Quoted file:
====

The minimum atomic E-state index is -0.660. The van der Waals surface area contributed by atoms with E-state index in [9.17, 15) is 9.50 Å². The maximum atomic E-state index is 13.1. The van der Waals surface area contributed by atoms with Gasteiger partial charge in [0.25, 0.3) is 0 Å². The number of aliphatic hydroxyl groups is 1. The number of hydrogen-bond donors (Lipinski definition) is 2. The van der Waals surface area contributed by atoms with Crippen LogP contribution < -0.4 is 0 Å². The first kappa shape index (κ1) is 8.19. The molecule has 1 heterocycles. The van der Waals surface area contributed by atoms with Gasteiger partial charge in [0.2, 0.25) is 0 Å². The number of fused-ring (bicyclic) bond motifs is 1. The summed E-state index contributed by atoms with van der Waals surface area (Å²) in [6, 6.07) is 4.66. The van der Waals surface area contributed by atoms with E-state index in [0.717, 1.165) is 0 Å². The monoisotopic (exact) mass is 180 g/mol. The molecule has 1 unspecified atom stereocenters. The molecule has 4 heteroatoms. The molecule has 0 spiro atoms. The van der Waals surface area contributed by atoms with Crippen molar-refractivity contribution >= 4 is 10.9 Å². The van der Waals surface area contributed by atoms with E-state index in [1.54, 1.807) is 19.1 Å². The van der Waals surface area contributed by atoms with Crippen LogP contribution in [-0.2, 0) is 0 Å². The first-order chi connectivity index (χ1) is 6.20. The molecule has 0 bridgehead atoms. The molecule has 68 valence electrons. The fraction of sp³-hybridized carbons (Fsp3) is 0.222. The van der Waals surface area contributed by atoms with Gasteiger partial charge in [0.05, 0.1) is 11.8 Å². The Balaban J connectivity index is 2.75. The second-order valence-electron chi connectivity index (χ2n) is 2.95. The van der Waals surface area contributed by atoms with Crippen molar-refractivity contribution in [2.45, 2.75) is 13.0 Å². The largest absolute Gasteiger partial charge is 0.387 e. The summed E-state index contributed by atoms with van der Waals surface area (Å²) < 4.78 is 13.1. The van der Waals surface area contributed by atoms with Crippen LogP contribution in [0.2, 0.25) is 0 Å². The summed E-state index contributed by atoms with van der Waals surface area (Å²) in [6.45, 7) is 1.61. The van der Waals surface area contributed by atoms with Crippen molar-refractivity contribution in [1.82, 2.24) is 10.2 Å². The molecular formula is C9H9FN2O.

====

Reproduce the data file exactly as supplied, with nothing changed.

The minimum atomic E-state index is -0.660. The van der Waals surface area contributed by atoms with E-state index in [9.17, 15) is 9.50 Å². The maximum atomic E-state index is 13.1. The van der Waals surface area contributed by atoms with Gasteiger partial charge in [0.25, 0.3) is 0 Å². The number of aliphatic hydroxyl groups is 1. The number of hydrogen-bond donors (Lipinski definition) is 2. The van der Waals surface area contributed by atoms with Crippen LogP contribution < -0.4 is 0 Å². The first kappa shape index (κ1) is 8.19. The molecule has 1 heterocycles. The van der Waals surface area contributed by atoms with Gasteiger partial charge in [0.2, 0.25) is 0 Å². The number of fused-ring (bicyclic) bond motifs is 1. The summed E-state index contributed by atoms with van der Waals surface area (Å²) in [6, 6.07) is 4.66. The van der Waals surface area contributed by atoms with E-state index in [0.717, 1.165) is 0 Å². The monoisotopic (exact) mass is 180 g/mol. The molecule has 1 unspecified atom stereocenters. The molecule has 4 heteroatoms. The molecule has 0 spiro atoms. The van der Waals surface area contributed by atoms with Crippen molar-refractivity contribution >= 4 is 10.9 Å². The van der Waals surface area contributed by atoms with E-state index in [1.54, 1.807) is 19.1 Å². The van der Waals surface area contributed by atoms with Crippen LogP contribution in [-0.2, 0) is 0 Å². The first-order chi connectivity index (χ1) is 6.20. The molecule has 0 bridgehead atoms. The molecule has 68 valence electrons. The fraction of sp³-hybridized carbons (Fsp3) is 0.222. The van der Waals surface area contributed by atoms with Gasteiger partial charge in [0.05, 0.1) is 11.8 Å². The Balaban J connectivity index is 2.75. The second-order valence-electron chi connectivity index (χ2n) is 2.95. The van der Waals surface area contributed by atoms with Crippen molar-refractivity contribution in [2.45, 2.75) is 13.0 Å². The largest absolute Gasteiger partial charge is 0.387 e. The summed E-state index contributed by atoms with van der Waals surface area (Å²) < 4.78 is 13.1. The van der Waals surface area contributed by atoms with Crippen LogP contribution in [0.2, 0.25) is 0 Å². The summed E-state index contributed by atoms with van der Waals surface area (Å²) in [6.45, 7) is 1.61. The van der Waals surface area contributed by atoms with Crippen molar-refractivity contribution in [1.82, 2.24) is 10.2 Å². The molecular formula is C9H9FN2O.